In yet another embodiment of the abrasive article of the nail tool of the invention, each abrasive composite has a boundary defined by at least four planar surfaces (including the base) wherein adjacent planar surfaces meet at an edge to define an angle of intersection therebetween, wherein at least one angle of intersection of the first abrasive composite is different from all of the angles of intersection of the second composite. In a preferred embodiment, no angle of intersection of adjacent planar surfaces in the first abrasive composite is equal to 0° or 90°. In a further embodiment thereof, substantially all the abrasive composites have a pyramidal shape.

In one preferred embodiment of the invention, the surface of the aforesaid abrasive article has a major length and opposite side edges, each side edge being parallel to the machine direction axis and each side edge being respectively within a first and second imaginary plane each of which is perpendicular to the surface, a plurality of parallel elongate abrasive ridges deployed in fixed position on the surface, each ridge having a longitudinal axis located at its transverse center and extending along an imaginary line which intersects the first and second planes at an angle which is neither 0° nor 90°, and wherein each abrasive ridge comprises a plurality of the aforesaid three-dimensional abrasive composites which are intermittently spaced along the longitudinal axis.

In yet another embodiment of the abrasive article of the nail tool of the present invention, each abrasive ridge has a distal end spaced from the surface and each distal end extends to a third imaginary plane which is spaced from and parallel to the surface. For example, in one embodiment, the abrasive composites have the same height value measured from the surface to distal end in a range of from about 50 micrometers and about 1020 micrometers.

In another preferred embodiment of the abrasive article of the nail tool of this invention, abrasive composites are fixed on the major surface in a density of about 100 to about 10,000 abrasive composites/cm2. In one further embodiment, substantially the entire surface area of the major surface is covered by the abrasive composites.

In still another embodiment, the nail tool described herein is used in a method to abrade the surface of a nail by filing, polishing and/or buffing, having the steps of:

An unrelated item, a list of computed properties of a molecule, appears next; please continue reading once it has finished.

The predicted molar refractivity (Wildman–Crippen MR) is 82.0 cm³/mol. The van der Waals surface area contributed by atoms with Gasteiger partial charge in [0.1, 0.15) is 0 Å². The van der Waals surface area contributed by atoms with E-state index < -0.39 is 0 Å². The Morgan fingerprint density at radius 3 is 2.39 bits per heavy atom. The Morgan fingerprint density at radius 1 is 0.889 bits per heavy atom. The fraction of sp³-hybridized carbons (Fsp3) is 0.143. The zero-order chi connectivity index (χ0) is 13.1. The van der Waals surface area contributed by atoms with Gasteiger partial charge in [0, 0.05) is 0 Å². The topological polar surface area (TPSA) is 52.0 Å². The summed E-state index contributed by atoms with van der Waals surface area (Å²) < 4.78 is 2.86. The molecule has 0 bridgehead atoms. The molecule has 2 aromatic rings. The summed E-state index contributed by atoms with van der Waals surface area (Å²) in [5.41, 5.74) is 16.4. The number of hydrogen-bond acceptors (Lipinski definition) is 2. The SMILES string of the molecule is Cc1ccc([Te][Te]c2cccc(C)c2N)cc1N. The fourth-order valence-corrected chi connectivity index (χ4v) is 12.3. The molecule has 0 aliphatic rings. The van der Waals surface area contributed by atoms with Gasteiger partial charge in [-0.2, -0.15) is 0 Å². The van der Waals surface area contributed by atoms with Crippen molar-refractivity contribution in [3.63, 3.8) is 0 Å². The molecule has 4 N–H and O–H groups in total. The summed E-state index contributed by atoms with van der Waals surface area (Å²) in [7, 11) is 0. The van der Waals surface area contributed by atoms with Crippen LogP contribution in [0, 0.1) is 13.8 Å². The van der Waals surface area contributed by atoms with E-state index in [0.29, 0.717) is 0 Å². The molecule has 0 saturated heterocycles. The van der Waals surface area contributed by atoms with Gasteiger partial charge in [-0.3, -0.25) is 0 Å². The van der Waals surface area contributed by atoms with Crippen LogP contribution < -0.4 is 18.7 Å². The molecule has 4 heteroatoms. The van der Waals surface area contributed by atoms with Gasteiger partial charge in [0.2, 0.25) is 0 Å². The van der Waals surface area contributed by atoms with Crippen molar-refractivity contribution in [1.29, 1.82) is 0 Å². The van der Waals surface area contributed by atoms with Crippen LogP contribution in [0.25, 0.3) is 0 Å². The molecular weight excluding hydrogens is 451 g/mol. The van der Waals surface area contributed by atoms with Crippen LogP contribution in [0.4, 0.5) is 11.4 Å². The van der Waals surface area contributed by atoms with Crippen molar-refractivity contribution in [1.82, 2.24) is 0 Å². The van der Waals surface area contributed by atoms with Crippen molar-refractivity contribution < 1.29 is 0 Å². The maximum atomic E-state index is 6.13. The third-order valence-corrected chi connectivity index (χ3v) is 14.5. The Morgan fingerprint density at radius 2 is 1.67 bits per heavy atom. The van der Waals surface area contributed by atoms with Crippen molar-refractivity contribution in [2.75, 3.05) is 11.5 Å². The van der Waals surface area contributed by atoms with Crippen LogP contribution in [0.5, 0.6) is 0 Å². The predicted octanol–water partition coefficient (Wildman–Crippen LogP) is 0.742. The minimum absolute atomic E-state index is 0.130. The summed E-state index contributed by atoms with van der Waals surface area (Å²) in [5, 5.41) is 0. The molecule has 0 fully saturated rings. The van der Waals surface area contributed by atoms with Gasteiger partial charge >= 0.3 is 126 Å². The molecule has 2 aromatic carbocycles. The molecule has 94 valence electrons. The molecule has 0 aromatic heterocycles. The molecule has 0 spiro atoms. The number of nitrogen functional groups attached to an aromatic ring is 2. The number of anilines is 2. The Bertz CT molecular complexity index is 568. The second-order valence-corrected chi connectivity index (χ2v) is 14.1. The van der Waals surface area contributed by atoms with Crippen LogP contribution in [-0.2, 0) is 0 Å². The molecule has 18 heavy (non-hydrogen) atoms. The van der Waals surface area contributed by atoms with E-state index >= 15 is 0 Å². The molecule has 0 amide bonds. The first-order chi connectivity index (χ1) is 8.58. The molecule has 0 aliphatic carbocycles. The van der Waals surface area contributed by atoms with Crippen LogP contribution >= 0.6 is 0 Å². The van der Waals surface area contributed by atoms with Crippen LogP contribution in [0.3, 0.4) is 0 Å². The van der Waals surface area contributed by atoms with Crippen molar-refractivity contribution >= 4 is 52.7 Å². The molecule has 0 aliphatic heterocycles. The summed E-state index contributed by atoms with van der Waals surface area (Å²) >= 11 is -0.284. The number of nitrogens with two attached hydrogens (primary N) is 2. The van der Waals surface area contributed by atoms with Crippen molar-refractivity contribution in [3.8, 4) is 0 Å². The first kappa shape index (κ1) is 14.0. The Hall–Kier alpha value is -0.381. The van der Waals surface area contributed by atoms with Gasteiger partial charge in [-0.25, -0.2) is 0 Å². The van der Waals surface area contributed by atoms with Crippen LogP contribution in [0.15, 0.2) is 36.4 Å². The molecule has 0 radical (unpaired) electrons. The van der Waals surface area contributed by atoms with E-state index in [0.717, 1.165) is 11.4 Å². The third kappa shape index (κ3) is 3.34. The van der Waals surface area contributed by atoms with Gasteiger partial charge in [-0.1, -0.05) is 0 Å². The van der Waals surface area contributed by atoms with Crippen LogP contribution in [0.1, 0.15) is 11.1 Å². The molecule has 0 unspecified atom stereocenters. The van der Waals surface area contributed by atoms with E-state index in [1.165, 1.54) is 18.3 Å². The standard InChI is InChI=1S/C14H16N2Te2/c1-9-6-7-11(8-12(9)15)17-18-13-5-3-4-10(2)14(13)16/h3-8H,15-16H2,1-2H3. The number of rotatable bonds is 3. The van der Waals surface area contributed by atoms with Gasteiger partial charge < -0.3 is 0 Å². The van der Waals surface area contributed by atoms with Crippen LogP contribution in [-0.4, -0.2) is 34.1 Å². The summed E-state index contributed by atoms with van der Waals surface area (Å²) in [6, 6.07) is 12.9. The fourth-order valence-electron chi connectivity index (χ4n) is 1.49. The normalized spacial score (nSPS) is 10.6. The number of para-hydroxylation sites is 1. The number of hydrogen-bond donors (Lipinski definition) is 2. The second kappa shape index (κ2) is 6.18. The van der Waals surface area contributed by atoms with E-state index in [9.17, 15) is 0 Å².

(a) attaching the above-described abrasive article to at least one surface of a substrate to provide the nail tool;

(b) bringing into frictional contact a nail surface and the above-described abrasive article; and

(c) moving at least one of said nail tool or said nail surface relative to the other such that either a portion of the nail surface is removed and/or the surface finish of the nail surface is refined.

Other features, advantages, and constructs of the invention will be better understood from the following description of figures and the preferred embodiments of the present invention.

BRIEF DESCRIPTION OF THE DRAWINGS

FIG. 1 is an end sectional view representing one embodiment of an abrasive article used in the nail tool of this invention.

FIG. 2 is an end sectional view representing another embodiment of an abrasive article used in the nail tool of this invention.

FIG. 3 is a side schematic view showing an apparatus for making an abrasive article used in the nail tool according to this invention.

FIG. 4 is a side schematic view showing an alternate apparatus for making an abrasive article used in the nail tool according to this invention.

FIG. 5 is a Scanning Electron Microscope (SEM) photomicrograph taken at 45X of the top surface of an having 355 micrometer high pyramidal-shaped abrasive composites of varying dimension.

FIG. 6 is a SEM photomicrograph taken at 25X of the top surface of a polypropylene production tool used to make an abrasive article usable in the nail tool of the present invention having about 355 micrometer deep pyramidal-shaped cavities of varying dimensions.